STA convened an expert working group of representatives from our membership to prepare a submission for the Review of the National Gene Technology Scheme.
The focus of our submission was to highlight the fast pace of research in gene technology, the need for better public understanding and education around this research, the value in benchmarking against other countries to ensure Australia remains competitive, and the importance of sufficient support for regulators.
Key points in our submission are:
- CRISPR/Cas9 and related genome engineering approaches are a transformative technology whose actions STA believes fall under the auspices of the Gene Technology Act (2000)
- The GM status of organisms produced by CRISPR genome engineering should be assessed using the exiting definitions of GMOs which exist in the Gene Technology Act
- Any changes to the Act should not compromise the capacity of Australian researchers to utilise this technology
- Any risk management strategies, if required, should be undertaken on a case-by-case basis using evidence-based approaches that do not hamper Australia’s competitive position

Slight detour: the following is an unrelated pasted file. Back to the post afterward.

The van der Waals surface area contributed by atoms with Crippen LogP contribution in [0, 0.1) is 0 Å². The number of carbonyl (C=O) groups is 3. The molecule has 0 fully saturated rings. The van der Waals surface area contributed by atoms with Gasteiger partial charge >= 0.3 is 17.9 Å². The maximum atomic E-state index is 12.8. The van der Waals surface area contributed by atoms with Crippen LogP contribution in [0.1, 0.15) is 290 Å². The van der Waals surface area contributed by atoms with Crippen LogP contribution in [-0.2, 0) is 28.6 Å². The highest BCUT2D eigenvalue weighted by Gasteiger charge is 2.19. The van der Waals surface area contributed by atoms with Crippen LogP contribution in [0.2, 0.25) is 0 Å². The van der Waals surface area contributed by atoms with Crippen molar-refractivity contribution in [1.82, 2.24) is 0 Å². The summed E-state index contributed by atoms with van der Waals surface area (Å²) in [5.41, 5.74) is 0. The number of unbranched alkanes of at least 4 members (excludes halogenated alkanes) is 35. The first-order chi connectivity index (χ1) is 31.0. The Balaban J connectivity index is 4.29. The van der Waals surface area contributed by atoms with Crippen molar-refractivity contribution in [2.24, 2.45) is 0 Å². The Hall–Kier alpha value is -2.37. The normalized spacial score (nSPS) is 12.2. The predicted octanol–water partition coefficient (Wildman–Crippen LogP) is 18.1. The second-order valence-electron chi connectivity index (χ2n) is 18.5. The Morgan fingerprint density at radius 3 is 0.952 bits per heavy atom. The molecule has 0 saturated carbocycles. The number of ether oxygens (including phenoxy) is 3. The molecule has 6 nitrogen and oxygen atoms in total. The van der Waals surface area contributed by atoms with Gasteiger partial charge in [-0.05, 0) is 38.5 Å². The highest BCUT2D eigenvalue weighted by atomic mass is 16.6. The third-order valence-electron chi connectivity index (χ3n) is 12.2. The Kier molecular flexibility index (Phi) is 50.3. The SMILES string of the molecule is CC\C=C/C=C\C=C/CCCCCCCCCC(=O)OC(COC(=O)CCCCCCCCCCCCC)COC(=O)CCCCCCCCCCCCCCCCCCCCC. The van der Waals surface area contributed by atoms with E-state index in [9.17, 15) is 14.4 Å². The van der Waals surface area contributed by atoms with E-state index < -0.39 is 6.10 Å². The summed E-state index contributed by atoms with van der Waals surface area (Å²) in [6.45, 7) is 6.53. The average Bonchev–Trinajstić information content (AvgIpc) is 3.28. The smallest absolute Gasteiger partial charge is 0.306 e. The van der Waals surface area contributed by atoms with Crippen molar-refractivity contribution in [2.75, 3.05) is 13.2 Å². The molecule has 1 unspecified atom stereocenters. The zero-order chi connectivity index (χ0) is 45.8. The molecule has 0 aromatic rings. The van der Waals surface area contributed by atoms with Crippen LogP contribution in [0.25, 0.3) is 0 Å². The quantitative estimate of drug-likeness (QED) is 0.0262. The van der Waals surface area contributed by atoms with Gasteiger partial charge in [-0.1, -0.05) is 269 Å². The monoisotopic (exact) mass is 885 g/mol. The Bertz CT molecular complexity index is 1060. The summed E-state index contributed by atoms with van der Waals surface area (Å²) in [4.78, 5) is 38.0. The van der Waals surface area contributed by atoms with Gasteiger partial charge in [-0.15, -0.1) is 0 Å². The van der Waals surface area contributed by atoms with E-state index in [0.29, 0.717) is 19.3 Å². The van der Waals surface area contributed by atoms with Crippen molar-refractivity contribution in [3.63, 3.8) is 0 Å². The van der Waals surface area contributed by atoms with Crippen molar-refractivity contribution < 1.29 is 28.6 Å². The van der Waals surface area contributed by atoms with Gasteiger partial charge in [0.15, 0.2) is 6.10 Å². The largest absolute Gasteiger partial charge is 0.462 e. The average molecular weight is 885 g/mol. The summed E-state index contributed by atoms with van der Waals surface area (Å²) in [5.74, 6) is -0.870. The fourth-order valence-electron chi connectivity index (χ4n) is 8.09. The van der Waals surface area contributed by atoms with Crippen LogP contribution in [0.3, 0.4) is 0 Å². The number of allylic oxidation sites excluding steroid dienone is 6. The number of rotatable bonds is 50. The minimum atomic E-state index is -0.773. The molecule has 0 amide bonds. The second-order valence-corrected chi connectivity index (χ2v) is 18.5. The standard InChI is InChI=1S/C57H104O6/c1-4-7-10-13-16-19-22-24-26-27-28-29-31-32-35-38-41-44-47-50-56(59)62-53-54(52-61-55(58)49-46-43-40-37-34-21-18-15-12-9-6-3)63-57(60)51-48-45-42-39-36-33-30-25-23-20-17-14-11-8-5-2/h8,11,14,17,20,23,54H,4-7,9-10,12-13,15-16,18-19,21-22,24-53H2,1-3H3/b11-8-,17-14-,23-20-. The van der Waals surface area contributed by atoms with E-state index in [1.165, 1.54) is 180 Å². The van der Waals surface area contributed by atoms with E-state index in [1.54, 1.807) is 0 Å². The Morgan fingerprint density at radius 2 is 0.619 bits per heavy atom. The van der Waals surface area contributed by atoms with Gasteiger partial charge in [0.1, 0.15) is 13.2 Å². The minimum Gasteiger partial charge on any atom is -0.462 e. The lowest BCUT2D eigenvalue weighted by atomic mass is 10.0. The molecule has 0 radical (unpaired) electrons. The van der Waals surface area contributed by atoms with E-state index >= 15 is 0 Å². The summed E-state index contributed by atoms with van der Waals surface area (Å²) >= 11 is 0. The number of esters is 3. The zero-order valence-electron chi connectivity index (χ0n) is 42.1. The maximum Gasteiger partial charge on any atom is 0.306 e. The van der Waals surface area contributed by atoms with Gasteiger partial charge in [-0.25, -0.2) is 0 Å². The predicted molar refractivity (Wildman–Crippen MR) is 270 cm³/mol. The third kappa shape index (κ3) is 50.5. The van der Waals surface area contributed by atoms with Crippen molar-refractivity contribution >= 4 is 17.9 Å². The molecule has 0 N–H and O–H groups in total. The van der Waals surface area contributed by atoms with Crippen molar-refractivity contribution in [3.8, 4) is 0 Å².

- Regulation and legislation must be flexible enough to provide guidance to researchers working with rapidly changing technology
- Education for decision-makers and the general public will support evidence-based (rather than fear-based) decision-making
- Regulators must be supported with sufficient resources to ensure their work is able to keep pace with the sector they regulate
- Existing legislation adequately regulates genetic modification including activities associated with newer genome editing technologies
- Benchmark Australian legislation against other countries to ensure international competitiveness
- Increased vigilance and enforcement of unregulated importation and experimentation is warranted
- OGTR must continue to address mistrust and misinformation in the community about genetic modification in science and technology and its regulation
STA would like to acknowledge the contribution of the expert working group, and thank the Department of Health and the Office of the Gene Technology Regulator for the opportunity to make a submission to the Review.
To read the full submission, click here.
- Dr Cathy Foley, Chair of Policy – Science & Technology Australia
- Dr Jeremy Brownlie, Vice President – Science & Technology Australia
- Dr Darren Saunders, Secretary – Science & Technology Australia
- Associate Professor Ian Smyth, Australian Phenomics Network
- Associate Professor Coral Warr, Genetics Society of Australia
- Associate Professor Megan Munsie, Stem Cells Australia
- Dr Gaetan Burgio, Australian Phenomics Network
- Professor Sergey Shabala, Australian Society of Plant Scientists